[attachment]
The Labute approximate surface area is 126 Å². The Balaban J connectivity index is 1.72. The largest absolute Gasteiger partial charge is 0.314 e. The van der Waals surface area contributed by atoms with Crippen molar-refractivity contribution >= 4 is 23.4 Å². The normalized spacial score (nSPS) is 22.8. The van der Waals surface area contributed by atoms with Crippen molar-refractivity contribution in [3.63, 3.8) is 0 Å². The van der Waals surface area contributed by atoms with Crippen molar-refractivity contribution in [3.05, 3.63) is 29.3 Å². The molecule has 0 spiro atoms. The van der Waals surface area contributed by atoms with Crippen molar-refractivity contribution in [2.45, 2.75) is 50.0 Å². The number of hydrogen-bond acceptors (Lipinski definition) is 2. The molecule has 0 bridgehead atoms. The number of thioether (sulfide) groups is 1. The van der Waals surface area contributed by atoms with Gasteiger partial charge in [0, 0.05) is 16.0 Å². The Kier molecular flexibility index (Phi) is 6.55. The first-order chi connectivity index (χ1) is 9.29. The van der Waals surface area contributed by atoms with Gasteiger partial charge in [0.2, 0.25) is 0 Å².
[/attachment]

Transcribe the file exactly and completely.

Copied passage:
The Labute approximate surface area is 126 Å². The Balaban J connectivity index is 1.72. The largest absolute Gasteiger partial charge is 0.314 e. The van der Waals surface area contributed by atoms with Crippen molar-refractivity contribution >= 4 is 23.4 Å². The normalized spacial score (nSPS) is 22.8. The van der Waals surface area contributed by atoms with Crippen molar-refractivity contribution in [3.63, 3.8) is 0 Å². The van der Waals surface area contributed by atoms with Crippen molar-refractivity contribution in [3.05, 3.63) is 29.3 Å². The molecule has 0 spiro atoms. The van der Waals surface area contributed by atoms with Crippen molar-refractivity contribution in [2.45, 2.75) is 50.0 Å². The number of hydrogen-bond acceptors (Lipinski definition) is 2. The molecule has 0 bridgehead atoms. The number of thioether (sulfide) groups is 1. The van der Waals surface area contributed by atoms with Gasteiger partial charge in [0, 0.05) is 16.0 Å². The Kier molecular flexibility index (Phi) is 6.55. The first-order chi connectivity index (χ1) is 9.29. The van der Waals surface area contributed by atoms with Gasteiger partial charge in [0.2, 0.25) is 0 Å².